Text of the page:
Last year I had the opportunity to taste test a lot of tomatoes at Owen Bridge's Tomato Fest at Annapolis Seeds. Please check out his website for an incredible list of seeds to order. The taste test winner in my book was Costoluta Genovese and I was lucky enough to be given seeds in an exchange this year. Hope you have an opportunity to do this with your garden friends as it saved me a lot $$.

The tomato varieties decided on so far are Costolto, Black Krim, Mexico Midget (especially because the dog loves these the most and can pick them himself) Chiapis Wild, Cuor Di Bue, Tibet, OSU Blue, Sungold cherry, Black Cherry, German Gold and a Roma paste undecided. Spring enthusiasm is kicking in, along with the recognition of what needs doing now. I will start my tomatoes this week coming. Eight to ten weeks before the last frost date is what I go by, so for our garden that is May 15th. Even then though, if that date comes and it's just too miserable with a poor forecast, I do not plant out.

The hoop row cover, made it through this mild winter just fine. It's the first year we left it up and if I had been...ahem..more organized last fall, and had the book Year Round Vegetable Gardener at hand, it would have been planted with more carrots at the very least. A few days ago, we pulled back the plastic cover and removed the fleece (white Remay) and straw.

Except for a few golden beets and smallish carrots, I removed all that was left, which wasn't much, let me tell you. Still, look at that was so soft and crumbly, the worms must have been working it all winter. I can actually get a trowel straight down into it. When the sun shines, it is steamy hot inside the cover, quite incredible. Planting seeds in there today as the weather is looking really good for the next week. Mostly it will be a variety of early hardy greens, carrots Atomic Red and Early Napoli, Beets Bulls Blood, Golden and Blancoma. I may put the Remay back on to protect and insulate the seeds and seedlings but in the past I have not found this to be necessary.

That's the update round here. The squirrels are full of spring thoughts as well, playing and well, you know, basically up to no good. They are running like mad things all over the garden....tails straight up in the air...So precious..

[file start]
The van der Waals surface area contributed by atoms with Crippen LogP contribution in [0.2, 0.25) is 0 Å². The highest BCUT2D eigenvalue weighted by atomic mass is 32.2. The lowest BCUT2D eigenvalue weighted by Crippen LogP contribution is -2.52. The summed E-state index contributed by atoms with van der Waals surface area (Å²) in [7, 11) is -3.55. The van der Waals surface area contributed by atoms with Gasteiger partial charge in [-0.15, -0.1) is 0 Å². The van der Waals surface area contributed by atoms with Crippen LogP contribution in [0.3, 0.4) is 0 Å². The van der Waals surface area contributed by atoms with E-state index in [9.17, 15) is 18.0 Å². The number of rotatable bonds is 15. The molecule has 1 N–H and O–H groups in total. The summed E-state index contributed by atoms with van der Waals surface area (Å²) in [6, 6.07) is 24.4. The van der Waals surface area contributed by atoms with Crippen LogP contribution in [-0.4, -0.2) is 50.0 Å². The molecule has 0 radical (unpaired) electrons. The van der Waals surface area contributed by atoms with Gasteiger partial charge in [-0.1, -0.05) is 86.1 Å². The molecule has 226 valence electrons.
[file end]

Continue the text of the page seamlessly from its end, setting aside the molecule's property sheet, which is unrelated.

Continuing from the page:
Do they really need to be this destructive?

Wednesday, March 7, 2012

Saying it with Flowers

Baptisia australis, commonly known as blue wild indigo
Someone left a bouquet of flowers outside Vicki's house today, tucked under her streetside shrub border, way to the right of the Baptisia australis she and I used to compare..hers to mine.."how big will it grow" we wondered and "can you believe it survived"! We weren't close...just garden buddies sometimes, neighbours, friends that smiled when we met, often a hug, but mostly, strong acquittance. We didn't hang around with the same folks but she knew my property well, having been close to the people who owned it before us.

We had a garden open day about six years ago, and she came with her son, who said..(and you don't forget when a young man says this)..."it's a little piece of heaven". My heart melts to remember that, to know, he had that same spirit inside him, and know he felt the same way I did and know, he inherited that from his mom. So long ago it seems. But now, his mom is gone, and we, her community, weeps.

I was thinking of scattering forget me nots in the sandy soil near the stone wall, outside her house. What can one do, when a death has tragically happened and you are so unprepared for it. Loss of life... can we find a way to make that spirit live on in our garden; grow blooms to remember as a testament to a life and love of gardening? The bouquet today, gently tucked, bright spring flowers nestled in snow...clearly they didn't want to impose on the family's grief. Flowers..the gift of love, longing, remembering.